Halloween is almost here, which means costumes, scary movies, and lots of candy. In this video, Reactions tackles this spooky hypothetical question: how much Halloween candy would kill you? Find out the answer as we explain the chemistry behind lethal doses, sugar metabolism, and candy corn. Trick-or-treaters, beware:
It’s estimated that candy sales this Halloween will reach upwards to $2.5 billion dollars in the US. [Ed. – For 2022 it is estimated to be $3.1 billion.]
In keeping within the bounds of this season’s spookiness – today we’re looking at how many pieces of Halloween candy, when eaten in one sitting, can kill the average person.
It isn’t called candy if it isn’t absolutely loaded with sugar.
The average American consumes around 22 teaspoons of added sugar per day, even though experts suggest that men consume no more than 9 teaspoons, and for woman, only 6. Of course, all those added sugars haven’t come without a toll.
The National Institute of Health found that around 2/3rds of Americans are overweight, and while there are varying factors that contribute to this problem, candy is most certainly putting its dent in it.
Table sugar, or sucrose, is a simple carbohydrate that is composed of two main parts: Glucose and Fructose. Just like with High Fructose Corn Syrup, our bodies breaks this molecule down into these separate parts.
Glucose passes through the liver and is readily distributed about the body as your cells can use it for energy. Fructose on the other hand sticks around in the liver – the only hardware in your body that can break it down into simpler pieces.
The liver then converts around 50% of the fructose into glucose, almost 30% into lactate, and whatever remains gets stored as fat.
When you load up your body with sugar, all that glucose can’t be used at once to power your cells so it ends up being converted and stored in cells called adipocytes, or fat cells.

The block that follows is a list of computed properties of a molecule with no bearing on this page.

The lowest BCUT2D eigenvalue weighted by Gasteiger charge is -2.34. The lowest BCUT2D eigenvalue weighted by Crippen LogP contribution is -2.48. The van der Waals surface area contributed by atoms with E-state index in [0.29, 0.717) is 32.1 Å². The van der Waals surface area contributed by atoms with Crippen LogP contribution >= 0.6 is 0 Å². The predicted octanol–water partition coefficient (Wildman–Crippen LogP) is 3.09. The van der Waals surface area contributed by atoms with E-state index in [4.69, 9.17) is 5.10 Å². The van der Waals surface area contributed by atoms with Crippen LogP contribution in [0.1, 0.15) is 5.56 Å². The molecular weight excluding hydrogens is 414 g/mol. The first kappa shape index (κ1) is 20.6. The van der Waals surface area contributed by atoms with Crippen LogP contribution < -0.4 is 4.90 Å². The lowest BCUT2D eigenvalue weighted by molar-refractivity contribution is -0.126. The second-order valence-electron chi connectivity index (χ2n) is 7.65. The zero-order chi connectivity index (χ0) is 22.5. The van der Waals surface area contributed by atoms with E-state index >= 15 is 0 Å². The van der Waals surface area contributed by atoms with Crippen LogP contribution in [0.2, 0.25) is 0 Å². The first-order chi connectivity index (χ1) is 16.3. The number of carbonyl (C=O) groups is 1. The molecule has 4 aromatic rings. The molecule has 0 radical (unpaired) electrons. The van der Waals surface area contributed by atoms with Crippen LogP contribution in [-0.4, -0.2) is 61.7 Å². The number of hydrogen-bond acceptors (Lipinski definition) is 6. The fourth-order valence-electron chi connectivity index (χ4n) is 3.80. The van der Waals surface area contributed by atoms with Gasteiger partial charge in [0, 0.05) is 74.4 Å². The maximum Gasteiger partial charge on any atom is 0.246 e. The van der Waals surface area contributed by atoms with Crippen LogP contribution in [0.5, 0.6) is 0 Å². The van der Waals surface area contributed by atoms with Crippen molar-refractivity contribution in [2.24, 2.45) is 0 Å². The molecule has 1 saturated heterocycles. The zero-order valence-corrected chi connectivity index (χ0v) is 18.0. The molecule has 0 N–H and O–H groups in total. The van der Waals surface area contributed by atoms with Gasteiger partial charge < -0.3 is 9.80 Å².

So you can see why all those added sugars end up having an extended stay right here (shows belly).
Candy can come with nuts and other treats inside, but let’s focus on sugar for our hypothetical death by gluttony.
As the old saying goes, “the dose makes the poison.” At high enough doses, sugar can be toxic. But how much is too much?
We’re going to need to look at the Oral LD50 – the quantity per kilogram that can successfully kill half of an animal test population such as rats (Show the LD50 for different points).
The LD50 of Sucrose is 29.7 grams per kilogram or 13.5 grams per pound. The LD50 represents toxicity for things consumed ALL AT ONCE and it doesn’t guarantee death – it’s just what kills 50% of a population. And since these numbers represent toxicity in rats, it’s possible that sugar might be more or less toxic in humans.
Scientists often use approximations like these because getting the lethal dose of sugar or other compounds in humans would be wildly unethical, for obvious reasons.
But if there is human testing for the LD50 for Nutella, SIGN ME UP.
The average person in the US weighs around 180 pounds. That means that in order to reach the LD50, they would have to eat approximately 2,440 grams of sugar – about 5.4 pounds!
But what does all this sugar mean in terms of a trick-or-treater’s Halloween loot?
An average piece of fun-size Halloween candy packs 9.3 grams of sugar and runs you about 75 Calories. So in order to reach the LD50, the average person would need to eat 262 pieces – nearly 20,000 Calories!
So how about in terms of a specific Halloween staple, candy corn?
A single piece contains approximately 1.5 grams of sugar which would put our lethal dose at 1,627 pieces. I could probably do it.
Now you know the numbers of an average person, but what about you?
Down in the video description there’s a handy equation to figure out your lethal dose of both trick-or-treat candy and candy corn.
For those of you out there who want to figure out the oral LD50 for yourself fill in the variable “W” with your own weight in pounds:
(W*13.5)/9.3 = PIECES OF FUN SIZED CANDY
(W*13.5)/1.5 = PIECES OF CANDY CORN
Post your numbers down in the comments, and have some fun with it.
We here at Reactions love us some candy, but look people, keep in good health and don’t go overboard this year.
Make sure to check out this video on what happens when you eat too much, and while on the topic of death, here’s another video on what would happen to your body if you did accidentally eat several hundred pieces of candy.
Hit thumbs up and subscribe on your way out, and we’ll see you again soon.